1 Introduction

The Navan orebody is a carbonate-hosted, Tournaisian age deposit [1]. Ore-grade mineralization is concentrated in strata-bound lenses below argillite horizons that acted as aquitards during the formation process [2]. Due to its bedding planes, argillite is also the primary source of dilution at Tara Mines. Mineralization beneath the ore lenses is below cut-off, but homogeneously disseminated. This situation is also found in block 186 of the mine, where the thickness of the waste layer between the lenses is decreasing. In consequence, supported by the high grades expected in both lenses and the reduced need for infrastructure development, interest in the employment of the long-hole open stoping method has been generated.

2 Mining Methods Applied

Long-hole open stoping (LHOS) is one of two methods used by Tara Mines to adapt to the highly inhomogeneous orebody, the other being room-and-pillar (RP) mining (Fig. 1).

Fig. 1
figure 1

Long-hole open stoping and sequencing options in the block 186 setting, depicted schematically (above) compared to the room-and-pillar method (below)

Due to economy of scale the long-hole open stoping method is regarded as highly economical [3]. Long-hole open stopes are categorized into primary, secondary and tertiary stopes. Acting as pillars during the extraction of the primary stopes, secondary stopes are mined once the backfilling of the adjacent primary stopes has been completed. This means that more ore can potentially be extracted from a lens, but sequencing options are limited as shown in Fig. 1. Tertiary stopes host block access drifts and are not the focus of the thesis. In the case of block 186, the favorable economics of this method is hoped to offset potential losses incurred by the additional low-grade material.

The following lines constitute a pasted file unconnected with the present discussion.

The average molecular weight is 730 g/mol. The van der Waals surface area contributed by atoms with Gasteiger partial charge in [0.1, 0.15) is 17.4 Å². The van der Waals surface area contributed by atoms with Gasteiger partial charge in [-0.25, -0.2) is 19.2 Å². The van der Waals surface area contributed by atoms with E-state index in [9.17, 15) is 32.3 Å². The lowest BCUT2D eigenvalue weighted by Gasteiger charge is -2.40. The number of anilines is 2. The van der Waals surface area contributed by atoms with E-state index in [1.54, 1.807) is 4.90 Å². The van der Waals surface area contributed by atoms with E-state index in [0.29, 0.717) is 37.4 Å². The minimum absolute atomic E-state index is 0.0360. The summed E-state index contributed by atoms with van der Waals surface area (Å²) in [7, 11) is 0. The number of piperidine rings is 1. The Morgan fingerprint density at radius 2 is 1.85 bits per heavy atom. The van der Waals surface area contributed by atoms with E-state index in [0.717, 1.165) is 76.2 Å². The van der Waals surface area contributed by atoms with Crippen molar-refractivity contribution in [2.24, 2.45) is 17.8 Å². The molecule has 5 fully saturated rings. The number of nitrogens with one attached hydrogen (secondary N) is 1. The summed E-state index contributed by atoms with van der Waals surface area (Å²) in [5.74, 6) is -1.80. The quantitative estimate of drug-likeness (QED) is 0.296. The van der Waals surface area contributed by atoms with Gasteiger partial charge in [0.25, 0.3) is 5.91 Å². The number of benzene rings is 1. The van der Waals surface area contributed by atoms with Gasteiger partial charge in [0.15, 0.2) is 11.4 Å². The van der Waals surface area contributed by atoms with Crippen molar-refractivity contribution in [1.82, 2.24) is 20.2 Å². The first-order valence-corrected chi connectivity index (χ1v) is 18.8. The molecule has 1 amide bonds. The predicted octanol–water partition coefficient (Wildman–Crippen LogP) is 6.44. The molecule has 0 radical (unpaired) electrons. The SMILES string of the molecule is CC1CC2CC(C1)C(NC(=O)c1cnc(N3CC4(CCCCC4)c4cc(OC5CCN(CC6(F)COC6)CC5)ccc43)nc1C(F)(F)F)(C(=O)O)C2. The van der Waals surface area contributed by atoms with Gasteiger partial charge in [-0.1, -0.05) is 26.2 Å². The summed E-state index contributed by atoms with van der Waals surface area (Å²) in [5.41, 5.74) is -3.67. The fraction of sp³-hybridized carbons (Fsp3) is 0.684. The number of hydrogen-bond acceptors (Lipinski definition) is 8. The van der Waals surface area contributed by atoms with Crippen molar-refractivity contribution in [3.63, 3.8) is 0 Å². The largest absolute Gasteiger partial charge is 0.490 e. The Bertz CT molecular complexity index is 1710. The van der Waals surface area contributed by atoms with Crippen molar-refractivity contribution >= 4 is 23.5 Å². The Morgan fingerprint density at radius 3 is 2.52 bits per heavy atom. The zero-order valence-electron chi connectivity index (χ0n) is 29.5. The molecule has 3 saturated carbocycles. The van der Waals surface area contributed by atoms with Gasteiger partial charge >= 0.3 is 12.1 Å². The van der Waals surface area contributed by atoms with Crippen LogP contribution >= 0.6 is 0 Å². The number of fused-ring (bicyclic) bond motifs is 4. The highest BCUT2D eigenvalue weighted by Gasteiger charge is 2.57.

The use of dedicated pillars makes the extraction sequence of room-and-pillar units independent from the backfilling of adjacent stopes and provides added flexibility for ore blending [4]. The only sequencing restriction arises when encountering two overlying lenses, as in block 186. In this case, the lower stope is mined and backfilled first. The typical drawback of dedicated pillars is that not all ore-grade material is extracted from a lens, which is also true for Tara Mines [3]. Room-and-pillar mining is the method that block 186 has been originally designed for.

3 Data Basis and Processing

The assessment of the viability of long-hole open stoping was based on economic considerations and required data for costs and revenues.

For the cost data, figures presently used in the economic assessment of individual stopes were used. These are provided on a per unit basis by the mine, mill and accounting departments and are validated regularly.

Geological data used as input took the form of the most current lithographical surfaces and block models available for block 186, and revenue data was extracted from the block models in the form of net smelter returns. These are calculated for each block using an in-house algorithm based on assigned grades and recovery relationships affecting final metal contents of the concentrates. The total net smelter return of a stope itself is an average value calculated from the model blocks contained within.

3.1 Deswik